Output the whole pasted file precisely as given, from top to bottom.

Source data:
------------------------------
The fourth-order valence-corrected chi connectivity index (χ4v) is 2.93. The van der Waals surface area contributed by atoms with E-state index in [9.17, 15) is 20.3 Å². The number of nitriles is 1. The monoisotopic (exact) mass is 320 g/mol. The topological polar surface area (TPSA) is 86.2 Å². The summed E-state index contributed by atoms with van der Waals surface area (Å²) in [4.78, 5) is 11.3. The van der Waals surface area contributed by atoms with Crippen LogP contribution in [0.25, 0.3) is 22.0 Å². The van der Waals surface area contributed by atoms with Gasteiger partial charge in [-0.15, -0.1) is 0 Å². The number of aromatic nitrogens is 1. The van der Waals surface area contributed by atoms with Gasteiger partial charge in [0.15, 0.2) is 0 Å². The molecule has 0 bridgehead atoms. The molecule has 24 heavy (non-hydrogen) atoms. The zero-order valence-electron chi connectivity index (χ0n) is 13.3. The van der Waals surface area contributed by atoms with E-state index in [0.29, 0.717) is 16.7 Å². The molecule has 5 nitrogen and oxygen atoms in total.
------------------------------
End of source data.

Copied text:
The fourth-order valence-corrected chi connectivity index (χ4v) is 2.93. The van der Waals surface area contributed by atoms with E-state index in [9.17, 15) is 20.3 Å². The number of nitriles is 1. The monoisotopic (exact) mass is 320 g/mol. The topological polar surface area (TPSA) is 86.2 Å². The summed E-state index contributed by atoms with van der Waals surface area (Å²) in [4.78, 5) is 11.3. The van der Waals surface area contributed by atoms with Crippen LogP contribution in [0.25, 0.3) is 22.0 Å². The van der Waals surface area contributed by atoms with Gasteiger partial charge in [-0.15, -0.1) is 0 Å². The number of aromatic nitrogens is 1. The van der Waals surface area contributed by atoms with Gasteiger partial charge in [0.15, 0.2) is 0 Å². The molecule has 0 bridgehead atoms. The molecule has 24 heavy (non-hydrogen) atoms. The zero-order valence-electron chi connectivity index (χ0n) is 13.3. The van der Waals surface area contributed by atoms with E-state index in [0.29, 0.717) is 16.7 Å². The molecule has 5 nitrogen and oxygen atoms in total.